Serving warm:

Sprinkle feta on top, bake in a 350F oven for approximately 20 minutes until warm and feta begins to get soft.

Freezing It!

Green beans can be frozen very easily.  Blanch 2-3 minutes, toss in ice water, drain, pat dry and freeze. There are some who say no blanching needed.  I blanch my vegetables for preservation as it stops the enzymes from changing the produce’s texture.  If I’m particularly lazy and time is at a minimum, I will some times not blanch.  There are some veggies that difference is minimal.  Green beans are one of them.  Especially if you’re going to be putting them in soups, casseroles and only freezing them for the short term.

Storing It!                        

Fresh green beans store great in plastic bags or reusable container in the crisper bin for a up to 7 days after picking. 

Sunday, August 23, 2015

Week #9 - Everything Veggies

During the busy summer at the farm, more often my own recipes lack diversity as spending time at the farm is priority.  As I look in my fridge planning on just what would be quickest, a simple quickie salad seems best.  As much as our lettuce is spectacular, that kind of salad would need to be a bit heftier if is the main course.  A basic recipe that can be changed up depending on what is in my share that week is quick, easy and nutritious.  The recipe was originally in the Boston Globe many years ago.  I’ve tweaked and changed but want to give credit where credit is due.

Cooking, Serving  It!

Any vegetable that can be grated works great in this recipe! Change it each time.

Salt and pepper, to taste
½ small head any type cabbage, thinly sliced or shredded
1 large carrot, grated
1 Granny Smith apple, cored and cut into small cubes
6 radishes, thinly sliced
¼ cup chopped fresh herb – cilantro, parsley, basil etc.
1/8 cup dried fruit – cranberries, raisins, blueberries etc.
¼ cup seeds or nuts – walnuts, sunflower, pumpkin etc.

Use whatever you have on hand. Beets, celeriac, bok choy, kohlrabi etc.


Juice of 1 lime
Juice of 1 orange
2 tablespoon vinegar
Pinch of sugar or a bit of honey
Salt and pepper, to taste
½ cup olive oil

In a small bowl, whisk together the lime and orange juice, vinegar, sugar, salt, and pepper.
Gradually whisk in the olive oil. Taste for seasoning and add more salt and pepper, if you like.
Toss dressing into salad.  Top with seeds or nuts.

Sunday, August 16, 2015

Week #8 - Swiss Chard

Swiss Chard

Have you heard? Swiss chard is the new kale! Looking at nutritional data, it packs a powerhouse of goodness.  Don’t throw your kale away just yet.  It is still a close second.  As far as people pleaser, I think chard has a bit user friendly flavor which may make it a bit more versatile.

Swiss chard chopped and added to fettuccine Alfredo. Yum.  Ghee, chopped chard and garlic is always a perfect side dish.  Swiss chard makes a great quiche with Appleton Farms’ eggs.

You still may see me with my kale fan t-shirt on.  I’m not giving it up just yet, but Swiss chard is in the house!

Cooking, Serving It!

Swiss Chard and Lentils

1 bunch Swiss chard
1 cup lentils
¼ Red Bell Pepper
¼ Yellow Bell Pepper
¼ onion
1 tsp stone ground mustard (or Dijon if you choose)
3 Tablespoons of your favorite smoky sweet barbecue sauce
¼ cup olive oil
1 teaspoon honey

Simmer lentils in water for 12 minutes until soft, but not mushy. Drain and chill in cold water. Slice the firm rib out of each chard leaf by cutting a V shape from about an inch from the edge of the leaf down along either side of the stem to remove. (these can be sautéed separately and added at the end to reduce waste) Lay each leaf on top of the other and then roll up and use a sharp knife to slice into strips about ¼ inch thin.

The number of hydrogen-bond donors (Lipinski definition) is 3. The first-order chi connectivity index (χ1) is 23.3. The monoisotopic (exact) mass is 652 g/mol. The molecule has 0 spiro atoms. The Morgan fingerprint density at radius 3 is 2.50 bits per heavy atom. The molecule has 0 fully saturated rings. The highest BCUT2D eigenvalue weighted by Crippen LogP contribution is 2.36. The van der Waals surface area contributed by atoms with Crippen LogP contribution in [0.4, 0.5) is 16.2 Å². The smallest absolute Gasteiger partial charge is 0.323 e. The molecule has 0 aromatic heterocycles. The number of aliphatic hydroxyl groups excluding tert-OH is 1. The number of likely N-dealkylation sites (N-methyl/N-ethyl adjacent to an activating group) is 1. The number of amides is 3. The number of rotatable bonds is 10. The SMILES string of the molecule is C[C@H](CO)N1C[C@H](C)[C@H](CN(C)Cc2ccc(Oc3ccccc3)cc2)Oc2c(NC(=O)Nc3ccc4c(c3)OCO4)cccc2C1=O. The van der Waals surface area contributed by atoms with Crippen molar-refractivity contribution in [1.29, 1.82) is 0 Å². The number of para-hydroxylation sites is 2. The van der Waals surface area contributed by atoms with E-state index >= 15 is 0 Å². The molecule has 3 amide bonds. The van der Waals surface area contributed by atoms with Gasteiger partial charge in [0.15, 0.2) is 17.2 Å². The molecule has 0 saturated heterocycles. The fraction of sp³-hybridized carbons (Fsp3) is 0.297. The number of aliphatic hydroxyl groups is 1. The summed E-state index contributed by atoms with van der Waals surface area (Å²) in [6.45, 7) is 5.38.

Prepare an ice bath by adding a cup or so of ice into a quart of water so that the chard can be immersed. In a large pot, bring water to boil and blanch chard for 30 seconds – 1 minute. Remove greens from water and place into ice bath and chill quickly. Drain and remove excess water by patting dry. Slice peppers into thin strips and combine mustard, bbq sauce, honey and blended oil to create dressing. Combine all ingredients in a large salad bowl and toss together.

Freezing  It!

Blanch 30 seconds and immediately bath in ice water.  Lay flat, pat dry and freeze in a zip bag or vacuum seal.  Add to soups, stews, even hide in meatballs!

Dehydrating  It!             

Chard can be dehydrated as chips or powdered.  Using a dehydrator or oven, dehydrate at 95-100F for approx. 12 hours or until crisp.  If using oven, use lowest setting possible for a shorter amount of time, watching for desired crispness.

Storing It!                        

Fresh Swiss chard can be store in crisper in bin keeping greens damp.  Swiss chard can be wrapped with a dampened paper towel in a plastic bag to keep fresher longer.

Tuesday, August 11, 2015

Week #7 - Butter

Cooking, Serving It!

Appleton Farms Butter

2 pints Appleton Farms Heavy Cream
Salt (optional)

Use whatever appliance you have, hand beater, immersion blender, or high speed blender. 
Beat cream until it forms whipped cream; wipe down sides of bowl; continue beating (or blending) you’ll see the buttermilk separate from the cream.  It will look like curds. 
Drain.  Under cool water, rinse the curd like mixture gently, forming a solid mixture of butter as it is rinsed.
Place in a container and refrigerate.  Save buttermilk for making bread or pancakes!

Ghee is clarified butter which has the milk solids removed which makes a perfect oil for sautéing.

Place butter in pan over medium heat.  Simmer until it foams for a second time.  After second foam rises to top, you’ll see the milk fats brown a bit sinking to bottom.  Drain through a butter cloth. 

Freezing  It!                      

Storing butter in the freezer keeps your fresh, grass fed butter longer.  Store it in reusable sandwich sized containers.  I score the butter into stick sized so I can just break one of when needed and thaw.

Storing It!

Fresh butter can be store on the counter for short periods of time. Air is the enemy causing rancidity.  I recommend a French butter bell which stores the butter in water upside down.  The water disburses the air away from the butter making a seal. In the heat of the summer, I do store in refrigerator for longer shelf life.